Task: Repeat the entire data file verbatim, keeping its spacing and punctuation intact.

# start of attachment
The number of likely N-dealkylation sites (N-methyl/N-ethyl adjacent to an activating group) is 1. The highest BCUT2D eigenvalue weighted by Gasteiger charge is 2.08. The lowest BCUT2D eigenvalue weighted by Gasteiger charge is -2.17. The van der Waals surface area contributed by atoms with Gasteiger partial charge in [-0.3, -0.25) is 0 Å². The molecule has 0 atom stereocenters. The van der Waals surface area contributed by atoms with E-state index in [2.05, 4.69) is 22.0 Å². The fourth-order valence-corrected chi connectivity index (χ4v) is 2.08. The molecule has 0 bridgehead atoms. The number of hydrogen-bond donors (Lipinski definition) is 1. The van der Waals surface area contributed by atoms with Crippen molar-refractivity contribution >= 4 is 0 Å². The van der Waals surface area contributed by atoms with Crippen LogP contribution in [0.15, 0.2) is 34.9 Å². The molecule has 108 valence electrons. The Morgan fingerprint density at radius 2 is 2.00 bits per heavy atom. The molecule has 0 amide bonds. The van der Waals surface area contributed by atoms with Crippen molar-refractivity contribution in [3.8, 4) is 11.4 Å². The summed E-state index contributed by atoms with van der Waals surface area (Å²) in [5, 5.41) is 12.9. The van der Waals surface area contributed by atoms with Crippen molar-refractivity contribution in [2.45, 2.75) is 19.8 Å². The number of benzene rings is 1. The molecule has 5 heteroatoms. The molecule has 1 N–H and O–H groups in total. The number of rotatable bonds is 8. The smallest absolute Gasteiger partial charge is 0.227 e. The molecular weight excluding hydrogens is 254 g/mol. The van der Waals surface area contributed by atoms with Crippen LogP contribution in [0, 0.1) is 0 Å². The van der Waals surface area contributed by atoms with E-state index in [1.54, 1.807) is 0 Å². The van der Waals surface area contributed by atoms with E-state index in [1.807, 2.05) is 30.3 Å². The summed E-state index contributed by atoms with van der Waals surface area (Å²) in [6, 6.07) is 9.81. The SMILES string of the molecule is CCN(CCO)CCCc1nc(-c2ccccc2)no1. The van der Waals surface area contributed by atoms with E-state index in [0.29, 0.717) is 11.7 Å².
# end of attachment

The number of likely N-dealkylation sites (N-methyl/N-ethyl adjacent to an activating group) is 1. The highest BCUT2D eigenvalue weighted by Gasteiger charge is 2.08. The lowest BCUT2D eigenvalue weighted by Gasteiger charge is -2.17. The van der Waals surface area contributed by atoms with Gasteiger partial charge in [-0.3, -0.25) is 0 Å². The molecule has 0 atom stereocenters. The van der Waals surface area contributed by atoms with E-state index in [2.05, 4.69) is 22.0 Å². The fourth-order valence-corrected chi connectivity index (χ4v) is 2.08. The molecule has 0 bridgehead atoms. The number of hydrogen-bond donors (Lipinski definition) is 1. The van der Waals surface area contributed by atoms with Crippen molar-refractivity contribution >= 4 is 0 Å². The van der Waals surface area contributed by atoms with Crippen LogP contribution in [0.15, 0.2) is 34.9 Å². The molecule has 108 valence electrons. The Morgan fingerprint density at radius 2 is 2.00 bits per heavy atom. The molecule has 0 amide bonds. The van der Waals surface area contributed by atoms with Crippen molar-refractivity contribution in [3.8, 4) is 11.4 Å². The summed E-state index contributed by atoms with van der Waals surface area (Å²) in [5, 5.41) is 12.9. The van der Waals surface area contributed by atoms with Crippen molar-refractivity contribution in [2.45, 2.75) is 19.8 Å². The number of benzene rings is 1. The molecule has 5 heteroatoms. The molecule has 1 N–H and O–H groups in total. The number of rotatable bonds is 8. The smallest absolute Gasteiger partial charge is 0.227 e. The molecular weight excluding hydrogens is 254 g/mol. The van der Waals surface area contributed by atoms with Crippen LogP contribution in [0, 0.1) is 0 Å². The van der Waals surface area contributed by atoms with E-state index in [1.54, 1.807) is 0 Å². The van der Waals surface area contributed by atoms with E-state index in [1.807, 2.05) is 30.3 Å². The summed E-state index contributed by atoms with van der Waals surface area (Å²) in [6, 6.07) is 9.81. The SMILES string of the molecule is CCN(CCO)CCCc1nc(-c2ccccc2)no1. The van der Waals surface area contributed by atoms with E-state index in [0.29, 0.717) is 11.7 Å².